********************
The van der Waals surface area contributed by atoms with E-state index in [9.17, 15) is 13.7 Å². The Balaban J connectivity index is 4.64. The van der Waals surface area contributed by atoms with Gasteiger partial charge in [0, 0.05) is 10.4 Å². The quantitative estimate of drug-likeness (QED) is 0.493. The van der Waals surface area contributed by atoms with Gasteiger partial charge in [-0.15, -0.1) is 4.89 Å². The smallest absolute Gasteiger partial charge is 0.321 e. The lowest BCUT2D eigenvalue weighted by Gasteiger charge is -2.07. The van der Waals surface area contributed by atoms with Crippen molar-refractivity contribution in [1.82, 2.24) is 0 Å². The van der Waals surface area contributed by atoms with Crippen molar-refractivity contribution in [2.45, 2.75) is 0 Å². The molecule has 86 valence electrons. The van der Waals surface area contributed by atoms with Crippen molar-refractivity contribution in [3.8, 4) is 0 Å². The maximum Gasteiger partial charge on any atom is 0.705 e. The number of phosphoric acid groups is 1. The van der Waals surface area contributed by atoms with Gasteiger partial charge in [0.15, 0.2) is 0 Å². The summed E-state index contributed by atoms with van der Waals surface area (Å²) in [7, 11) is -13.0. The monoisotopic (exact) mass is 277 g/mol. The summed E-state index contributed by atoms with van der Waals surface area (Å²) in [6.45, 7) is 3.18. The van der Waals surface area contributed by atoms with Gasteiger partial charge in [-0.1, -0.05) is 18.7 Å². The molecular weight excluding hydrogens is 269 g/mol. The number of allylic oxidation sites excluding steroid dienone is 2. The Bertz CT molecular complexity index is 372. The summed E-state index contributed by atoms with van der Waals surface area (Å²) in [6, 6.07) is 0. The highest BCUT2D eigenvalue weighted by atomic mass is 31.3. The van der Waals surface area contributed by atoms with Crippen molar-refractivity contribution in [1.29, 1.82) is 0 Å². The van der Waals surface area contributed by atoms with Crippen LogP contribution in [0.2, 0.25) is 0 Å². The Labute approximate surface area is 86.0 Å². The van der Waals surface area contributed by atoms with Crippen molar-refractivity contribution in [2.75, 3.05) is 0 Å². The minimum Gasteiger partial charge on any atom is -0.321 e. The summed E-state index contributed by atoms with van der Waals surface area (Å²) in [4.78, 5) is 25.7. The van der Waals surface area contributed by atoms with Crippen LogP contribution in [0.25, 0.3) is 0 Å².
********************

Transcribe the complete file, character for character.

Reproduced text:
The van der Waals surface area contributed by atoms with E-state index in [9.17, 15) is 13.7 Å². The Balaban J connectivity index is 4.64. The van der Waals surface area contributed by atoms with Gasteiger partial charge in [0, 0.05) is 10.4 Å². The quantitative estimate of drug-likeness (QED) is 0.493. The van der Waals surface area contributed by atoms with Gasteiger partial charge in [-0.15, -0.1) is 4.89 Å². The smallest absolute Gasteiger partial charge is 0.321 e. The lowest BCUT2D eigenvalue weighted by Gasteiger charge is -2.07. The van der Waals surface area contributed by atoms with Crippen molar-refractivity contribution in [1.82, 2.24) is 0 Å². The van der Waals surface area contributed by atoms with Crippen molar-refractivity contribution in [2.45, 2.75) is 0 Å². The molecule has 86 valence electrons. The van der Waals surface area contributed by atoms with Crippen molar-refractivity contribution in [3.8, 4) is 0 Å². The maximum Gasteiger partial charge on any atom is 0.705 e. The number of phosphoric acid groups is 1. The van der Waals surface area contributed by atoms with Gasteiger partial charge in [0.15, 0.2) is 0 Å². The summed E-state index contributed by atoms with van der Waals surface area (Å²) in [7, 11) is -13.0. The monoisotopic (exact) mass is 277 g/mol. The summed E-state index contributed by atoms with van der Waals surface area (Å²) in [6.45, 7) is 3.18. The van der Waals surface area contributed by atoms with Gasteiger partial charge in [-0.1, -0.05) is 18.7 Å². The molecular weight excluding hydrogens is 269 g/mol. The number of allylic oxidation sites excluding steroid dienone is 2. The Bertz CT molecular complexity index is 372. The summed E-state index contributed by atoms with van der Waals surface area (Å²) in [6, 6.07) is 0. The highest BCUT2D eigenvalue weighted by atomic mass is 31.3. The van der Waals surface area contributed by atoms with Crippen molar-refractivity contribution in [1.29, 1.82) is 0 Å². The van der Waals surface area contributed by atoms with Crippen LogP contribution in [0.2, 0.25) is 0 Å². The Labute approximate surface area is 86.0 Å². The van der Waals surface area contributed by atoms with Crippen molar-refractivity contribution in [2.75, 3.05) is 0 Å². The minimum Gasteiger partial charge on any atom is -0.321 e. The summed E-state index contributed by atoms with van der Waals surface area (Å²) in [4.78, 5) is 25.7. The van der Waals surface area contributed by atoms with Crippen LogP contribution in [0.25, 0.3) is 0 Å².